Lambda-decoupled T-ray Imaging and Profile Mapping for Wafer-scale Metrology and Improved Yield

A. Rahman
Applied Research & Photonics, Inc.,
United States

Keywords: terahertz (T-ray), Volume imaging, Profile mapping, Yield improvement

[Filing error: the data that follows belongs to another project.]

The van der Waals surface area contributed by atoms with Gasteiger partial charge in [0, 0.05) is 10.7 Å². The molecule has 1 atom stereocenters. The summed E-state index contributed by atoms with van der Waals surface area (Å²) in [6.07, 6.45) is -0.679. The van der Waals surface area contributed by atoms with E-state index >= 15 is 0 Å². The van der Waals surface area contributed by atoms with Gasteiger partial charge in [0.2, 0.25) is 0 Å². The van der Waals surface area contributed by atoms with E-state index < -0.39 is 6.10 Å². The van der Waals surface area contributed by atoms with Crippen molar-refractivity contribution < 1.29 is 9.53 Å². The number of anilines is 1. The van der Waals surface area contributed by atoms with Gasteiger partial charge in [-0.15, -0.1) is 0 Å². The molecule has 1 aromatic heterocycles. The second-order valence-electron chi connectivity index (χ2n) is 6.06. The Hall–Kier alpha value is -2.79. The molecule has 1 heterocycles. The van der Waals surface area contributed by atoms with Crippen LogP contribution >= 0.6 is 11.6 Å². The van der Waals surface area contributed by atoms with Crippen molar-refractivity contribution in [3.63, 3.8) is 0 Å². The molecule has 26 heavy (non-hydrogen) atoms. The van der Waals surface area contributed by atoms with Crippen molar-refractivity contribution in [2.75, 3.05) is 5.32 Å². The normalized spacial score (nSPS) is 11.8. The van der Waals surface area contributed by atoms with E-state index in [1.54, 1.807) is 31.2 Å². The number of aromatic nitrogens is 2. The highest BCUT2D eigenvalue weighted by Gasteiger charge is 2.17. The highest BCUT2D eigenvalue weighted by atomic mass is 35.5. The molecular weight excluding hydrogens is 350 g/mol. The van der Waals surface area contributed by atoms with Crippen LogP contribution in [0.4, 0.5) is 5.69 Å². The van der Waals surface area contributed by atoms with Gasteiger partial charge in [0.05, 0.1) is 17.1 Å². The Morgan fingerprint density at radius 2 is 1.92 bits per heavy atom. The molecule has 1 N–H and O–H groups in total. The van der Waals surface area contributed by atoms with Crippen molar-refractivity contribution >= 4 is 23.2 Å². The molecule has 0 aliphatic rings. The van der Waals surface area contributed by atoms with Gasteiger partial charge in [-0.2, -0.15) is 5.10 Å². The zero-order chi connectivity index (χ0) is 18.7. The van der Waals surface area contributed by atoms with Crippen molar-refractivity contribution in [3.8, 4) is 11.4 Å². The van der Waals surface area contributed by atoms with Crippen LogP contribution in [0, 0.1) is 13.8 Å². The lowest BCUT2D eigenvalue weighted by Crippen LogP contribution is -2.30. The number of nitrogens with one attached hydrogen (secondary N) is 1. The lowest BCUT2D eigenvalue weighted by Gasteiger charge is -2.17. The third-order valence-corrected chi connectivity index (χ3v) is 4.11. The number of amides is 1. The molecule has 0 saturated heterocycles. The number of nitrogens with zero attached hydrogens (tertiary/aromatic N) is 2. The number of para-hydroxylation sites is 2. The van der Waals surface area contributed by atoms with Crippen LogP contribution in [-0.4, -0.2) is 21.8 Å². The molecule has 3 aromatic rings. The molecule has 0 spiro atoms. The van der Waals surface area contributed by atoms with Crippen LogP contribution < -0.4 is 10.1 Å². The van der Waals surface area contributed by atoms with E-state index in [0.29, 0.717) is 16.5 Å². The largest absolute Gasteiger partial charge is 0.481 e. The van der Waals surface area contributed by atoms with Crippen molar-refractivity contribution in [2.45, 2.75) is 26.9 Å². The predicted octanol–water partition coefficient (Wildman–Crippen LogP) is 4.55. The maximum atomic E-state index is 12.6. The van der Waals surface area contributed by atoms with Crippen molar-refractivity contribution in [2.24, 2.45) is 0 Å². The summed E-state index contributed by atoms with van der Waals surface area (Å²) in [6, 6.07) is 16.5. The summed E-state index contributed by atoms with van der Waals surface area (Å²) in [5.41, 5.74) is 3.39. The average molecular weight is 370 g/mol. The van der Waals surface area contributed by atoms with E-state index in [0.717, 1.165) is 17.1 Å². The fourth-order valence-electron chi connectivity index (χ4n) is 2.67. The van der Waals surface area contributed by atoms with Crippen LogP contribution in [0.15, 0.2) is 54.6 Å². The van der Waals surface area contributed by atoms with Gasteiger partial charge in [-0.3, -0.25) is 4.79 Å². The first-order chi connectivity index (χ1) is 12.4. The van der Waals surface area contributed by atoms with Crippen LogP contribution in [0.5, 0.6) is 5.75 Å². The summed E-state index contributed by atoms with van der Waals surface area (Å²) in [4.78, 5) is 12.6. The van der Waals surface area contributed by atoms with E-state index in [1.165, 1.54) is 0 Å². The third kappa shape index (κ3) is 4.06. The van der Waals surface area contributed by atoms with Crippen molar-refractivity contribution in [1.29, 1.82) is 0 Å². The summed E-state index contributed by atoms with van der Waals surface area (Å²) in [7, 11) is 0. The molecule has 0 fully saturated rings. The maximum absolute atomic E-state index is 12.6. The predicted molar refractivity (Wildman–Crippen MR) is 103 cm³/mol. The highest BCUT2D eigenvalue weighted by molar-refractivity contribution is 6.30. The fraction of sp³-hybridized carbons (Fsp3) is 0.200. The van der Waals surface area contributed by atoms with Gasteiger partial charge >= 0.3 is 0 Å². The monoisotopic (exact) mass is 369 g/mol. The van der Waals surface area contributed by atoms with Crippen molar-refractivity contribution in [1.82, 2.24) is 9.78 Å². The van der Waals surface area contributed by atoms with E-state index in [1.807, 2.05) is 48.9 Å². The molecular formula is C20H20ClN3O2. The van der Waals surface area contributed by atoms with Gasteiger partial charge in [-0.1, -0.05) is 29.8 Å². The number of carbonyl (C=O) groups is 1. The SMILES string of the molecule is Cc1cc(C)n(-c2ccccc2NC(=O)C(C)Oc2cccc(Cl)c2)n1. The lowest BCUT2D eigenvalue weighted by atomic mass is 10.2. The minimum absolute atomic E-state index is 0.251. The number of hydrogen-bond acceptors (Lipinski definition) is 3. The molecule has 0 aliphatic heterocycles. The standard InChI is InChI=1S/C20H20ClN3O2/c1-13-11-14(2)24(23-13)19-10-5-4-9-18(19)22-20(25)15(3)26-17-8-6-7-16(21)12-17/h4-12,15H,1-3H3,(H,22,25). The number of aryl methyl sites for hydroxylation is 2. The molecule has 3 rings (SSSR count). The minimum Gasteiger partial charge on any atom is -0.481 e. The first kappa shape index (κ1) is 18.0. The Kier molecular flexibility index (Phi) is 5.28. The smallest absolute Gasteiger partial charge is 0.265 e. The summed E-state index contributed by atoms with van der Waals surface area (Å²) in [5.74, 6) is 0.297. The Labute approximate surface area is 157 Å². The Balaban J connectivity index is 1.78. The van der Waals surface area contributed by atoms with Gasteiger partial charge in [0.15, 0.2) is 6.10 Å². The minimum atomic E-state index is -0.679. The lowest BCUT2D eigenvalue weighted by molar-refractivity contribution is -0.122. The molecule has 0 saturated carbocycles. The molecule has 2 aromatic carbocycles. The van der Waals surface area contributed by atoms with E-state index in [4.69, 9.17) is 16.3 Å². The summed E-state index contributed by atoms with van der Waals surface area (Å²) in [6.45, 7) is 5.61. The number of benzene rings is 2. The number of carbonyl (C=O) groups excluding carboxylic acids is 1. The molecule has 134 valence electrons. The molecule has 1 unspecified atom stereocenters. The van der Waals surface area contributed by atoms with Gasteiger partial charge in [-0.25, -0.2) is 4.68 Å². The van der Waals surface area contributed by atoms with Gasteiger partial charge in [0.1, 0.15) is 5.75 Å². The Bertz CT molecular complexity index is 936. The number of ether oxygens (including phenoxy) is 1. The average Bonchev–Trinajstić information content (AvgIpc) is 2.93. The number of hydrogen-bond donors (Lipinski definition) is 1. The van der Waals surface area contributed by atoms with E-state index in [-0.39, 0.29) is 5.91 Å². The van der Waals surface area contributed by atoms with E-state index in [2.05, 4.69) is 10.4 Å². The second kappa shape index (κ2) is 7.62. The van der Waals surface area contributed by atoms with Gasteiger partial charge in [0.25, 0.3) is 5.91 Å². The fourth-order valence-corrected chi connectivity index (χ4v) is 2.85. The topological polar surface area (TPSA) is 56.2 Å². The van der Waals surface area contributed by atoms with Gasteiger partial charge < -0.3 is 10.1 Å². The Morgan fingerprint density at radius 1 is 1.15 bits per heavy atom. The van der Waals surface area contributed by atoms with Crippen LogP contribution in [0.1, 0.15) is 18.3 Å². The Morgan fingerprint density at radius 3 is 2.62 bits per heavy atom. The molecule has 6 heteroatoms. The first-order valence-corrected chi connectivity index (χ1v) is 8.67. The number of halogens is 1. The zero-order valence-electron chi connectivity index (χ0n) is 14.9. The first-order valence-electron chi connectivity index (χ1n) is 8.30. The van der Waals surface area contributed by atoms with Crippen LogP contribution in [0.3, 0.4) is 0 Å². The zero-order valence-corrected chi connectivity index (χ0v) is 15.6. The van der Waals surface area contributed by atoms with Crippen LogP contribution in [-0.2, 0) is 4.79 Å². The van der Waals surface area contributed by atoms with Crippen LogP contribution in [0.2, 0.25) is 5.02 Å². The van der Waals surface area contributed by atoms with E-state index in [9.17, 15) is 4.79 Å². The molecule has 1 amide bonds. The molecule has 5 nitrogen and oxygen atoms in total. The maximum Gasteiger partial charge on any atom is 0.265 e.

Billions of wafers/year are fabricated at the foundries around the world. While the process for a given IC is perfected before mass production, in some cases the rejection rate of fully processed wafers is as high as 30%, especially for the 300 mm wafers. Since the dies must be singularized and packaged, it is of paramount importance to test the functionality before the laborious and expensive task of packaging. A whole wafer is rejected when the percentage of defective dies exceeds a threshold. The yield is directly dependent on the number of good dies. This paper introduces an advanced terahertz (T-ray) technique of wafer-scale metrology via a novel cameraless volume imaging route [1]. The technique allows wafer-scale profile mapping for identifying good dies on a patterned wafer; thus, helps sorting the dies that will pass the subsequent test. A criterion is proposed to identify the good dies via the _magnitude variation of profile wrt a known good die’s profile, resulting in a significant improvement of the yield. The concept of ‘profile mapping’ is introduced for the first time that allows for rapid sorting of all dies on a patterned wafer. “Dendrimer dipole excitation (DDE)” [1] is a new route for T-ray generation from an electro-optic dendrimer. The DDE T-ray source generates wider bandwidth (0.1 THz to 30 THz) and >200 milliwatts CW power that enables many applications for semiconductors. A T-ray nanoscanning spectrometer and 3D imager (TNS3DI), designed around the DDE source, was used for the present work. Here, the wafer remains stationary while the T-ray scans it over the user specified volume or area. The scanned traces of the reflected intensity are utilized to generate the T-ray profile and image via the inverse distance to power equation algorithm [1]. Areas of good and bad dies are visualized. The magnitude difference at a given location of each die (magnitude = peak intensity – trough intensity) is used as a criterion to compare all dies wrt the magnitude of a known good die. The reflected intensity is a physical parameter for the arrangement of materials on a die, thus, a chosen location provides the intensity profile. The disagreement between the magnitude of individual dies wrt the reference die is computed, Δ_i=|M_ref-M_Di |, where M_ref is the magnitude of the reference die and M_Di is the magnitude of the ith die. Ideally, all Δ_i are expected to be identical. In practice, the lithography process creates differences between the same features on different dies. While such difference will be small for a good die compared to the reference, a limit is established beyond which the functionality of a given die will deteriorate. That is, for a good die a criterion is set as, Δ_i≤∆_max=|M_ref-M_Di |, (1) where, ∆_max is the maximum acceptable value of the magnitude beyond which a die must be eliminated from further packaging. From the traces along the mid-point, ∆_max is computed as a criterion to sort the dies that will pass functionality test.